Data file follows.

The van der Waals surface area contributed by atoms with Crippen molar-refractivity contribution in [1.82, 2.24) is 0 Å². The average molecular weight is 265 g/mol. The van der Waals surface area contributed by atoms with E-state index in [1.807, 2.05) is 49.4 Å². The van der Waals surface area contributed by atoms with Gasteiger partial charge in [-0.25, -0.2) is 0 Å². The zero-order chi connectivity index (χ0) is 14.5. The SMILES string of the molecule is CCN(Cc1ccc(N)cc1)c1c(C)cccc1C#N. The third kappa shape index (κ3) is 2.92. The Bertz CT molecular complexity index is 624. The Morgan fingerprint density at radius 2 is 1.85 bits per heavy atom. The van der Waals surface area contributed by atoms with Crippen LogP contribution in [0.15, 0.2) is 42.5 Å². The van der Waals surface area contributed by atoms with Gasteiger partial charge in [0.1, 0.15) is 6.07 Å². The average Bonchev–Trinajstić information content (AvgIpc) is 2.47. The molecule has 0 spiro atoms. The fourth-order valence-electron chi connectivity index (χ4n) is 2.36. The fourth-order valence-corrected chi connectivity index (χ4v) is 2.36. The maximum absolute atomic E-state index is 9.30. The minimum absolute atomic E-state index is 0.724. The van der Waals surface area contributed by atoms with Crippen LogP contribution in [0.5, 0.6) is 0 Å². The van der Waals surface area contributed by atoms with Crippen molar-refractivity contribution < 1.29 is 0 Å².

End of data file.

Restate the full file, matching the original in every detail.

The van der Waals surface area contributed by atoms with Crippen molar-refractivity contribution in [1.82, 2.24) is 0 Å². The average molecular weight is 265 g/mol. The van der Waals surface area contributed by atoms with E-state index in [1.807, 2.05) is 49.4 Å². The van der Waals surface area contributed by atoms with Gasteiger partial charge in [-0.25, -0.2) is 0 Å². The zero-order chi connectivity index (χ0) is 14.5. The SMILES string of the molecule is CCN(Cc1ccc(N)cc1)c1c(C)cccc1C#N. The third kappa shape index (κ3) is 2.92. The Bertz CT molecular complexity index is 624. The Morgan fingerprint density at radius 2 is 1.85 bits per heavy atom. The van der Waals surface area contributed by atoms with Crippen LogP contribution in [0.15, 0.2) is 42.5 Å². The van der Waals surface area contributed by atoms with Gasteiger partial charge in [0.1, 0.15) is 6.07 Å². The average Bonchev–Trinajstić information content (AvgIpc) is 2.47. The molecule has 0 spiro atoms. The fourth-order valence-electron chi connectivity index (χ4n) is 2.36. The fourth-order valence-corrected chi connectivity index (χ4v) is 2.36. The maximum absolute atomic E-state index is 9.30. The minimum absolute atomic E-state index is 0.724. The van der Waals surface area contributed by atoms with Crippen LogP contribution in [0.5, 0.6) is 0 Å². The van der Waals surface area contributed by atoms with Crippen molar-refractivity contribution < 1.29 is 0 Å².